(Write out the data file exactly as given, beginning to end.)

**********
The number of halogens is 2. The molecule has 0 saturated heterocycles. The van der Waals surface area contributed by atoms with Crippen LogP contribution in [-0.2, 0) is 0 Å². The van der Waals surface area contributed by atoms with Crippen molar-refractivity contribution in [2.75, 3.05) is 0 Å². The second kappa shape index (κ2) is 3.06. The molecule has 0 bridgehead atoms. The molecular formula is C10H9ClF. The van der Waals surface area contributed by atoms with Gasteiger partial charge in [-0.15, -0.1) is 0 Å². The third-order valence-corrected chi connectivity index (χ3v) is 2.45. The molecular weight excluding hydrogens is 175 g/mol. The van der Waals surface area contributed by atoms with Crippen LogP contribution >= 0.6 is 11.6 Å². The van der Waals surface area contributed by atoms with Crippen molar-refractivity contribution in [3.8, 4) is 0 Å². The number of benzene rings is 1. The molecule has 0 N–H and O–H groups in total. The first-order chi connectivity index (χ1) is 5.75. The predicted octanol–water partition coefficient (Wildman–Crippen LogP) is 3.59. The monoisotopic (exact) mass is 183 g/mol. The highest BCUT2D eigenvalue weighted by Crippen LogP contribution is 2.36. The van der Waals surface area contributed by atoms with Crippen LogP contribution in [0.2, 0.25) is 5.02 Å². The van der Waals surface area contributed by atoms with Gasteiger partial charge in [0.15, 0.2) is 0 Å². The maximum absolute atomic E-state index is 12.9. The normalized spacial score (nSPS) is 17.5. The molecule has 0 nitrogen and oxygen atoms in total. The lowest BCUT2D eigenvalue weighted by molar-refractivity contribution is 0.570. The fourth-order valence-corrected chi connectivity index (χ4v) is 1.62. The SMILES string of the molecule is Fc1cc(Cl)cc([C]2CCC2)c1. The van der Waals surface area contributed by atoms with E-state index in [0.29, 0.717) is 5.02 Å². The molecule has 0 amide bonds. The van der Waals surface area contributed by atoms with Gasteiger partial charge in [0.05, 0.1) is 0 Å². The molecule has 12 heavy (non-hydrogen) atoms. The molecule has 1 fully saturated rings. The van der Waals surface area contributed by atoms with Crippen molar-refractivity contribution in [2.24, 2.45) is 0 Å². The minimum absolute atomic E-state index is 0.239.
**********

The number of halogens is 2. The molecule has 0 saturated heterocycles. The van der Waals surface area contributed by atoms with Crippen LogP contribution in [-0.2, 0) is 0 Å². The van der Waals surface area contributed by atoms with Crippen molar-refractivity contribution in [2.75, 3.05) is 0 Å². The second kappa shape index (κ2) is 3.06. The molecule has 0 bridgehead atoms. The molecular formula is C10H9ClF. The van der Waals surface area contributed by atoms with Gasteiger partial charge in [-0.15, -0.1) is 0 Å². The third-order valence-corrected chi connectivity index (χ3v) is 2.45. The molecular weight excluding hydrogens is 175 g/mol. The van der Waals surface area contributed by atoms with Crippen LogP contribution >= 0.6 is 11.6 Å². The van der Waals surface area contributed by atoms with Crippen molar-refractivity contribution in [3.8, 4) is 0 Å². The number of benzene rings is 1. The molecule has 0 N–H and O–H groups in total. The first-order chi connectivity index (χ1) is 5.75. The predicted octanol–water partition coefficient (Wildman–Crippen LogP) is 3.59. The monoisotopic (exact) mass is 183 g/mol. The highest BCUT2D eigenvalue weighted by Crippen LogP contribution is 2.36. The van der Waals surface area contributed by atoms with Crippen LogP contribution in [0.2, 0.25) is 5.02 Å². The van der Waals surface area contributed by atoms with Gasteiger partial charge in [0.15, 0.2) is 0 Å². The maximum absolute atomic E-state index is 12.9. The normalized spacial score (nSPS) is 17.5. The molecule has 0 nitrogen and oxygen atoms in total. The lowest BCUT2D eigenvalue weighted by molar-refractivity contribution is 0.570. The fourth-order valence-corrected chi connectivity index (χ4v) is 1.62. The SMILES string of the molecule is Fc1cc(Cl)cc([C]2CCC2)c1. The van der Waals surface area contributed by atoms with E-state index in [0.29, 0.717) is 5.02 Å². The molecule has 0 amide bonds. The van der Waals surface area contributed by atoms with Gasteiger partial charge in [0.05, 0.1) is 0 Å². The molecule has 12 heavy (non-hydrogen) atoms. The molecule has 1 fully saturated rings. The van der Waals surface area contributed by atoms with Crippen molar-refractivity contribution in [2.24, 2.45) is 0 Å². The minimum absolute atomic E-state index is 0.239.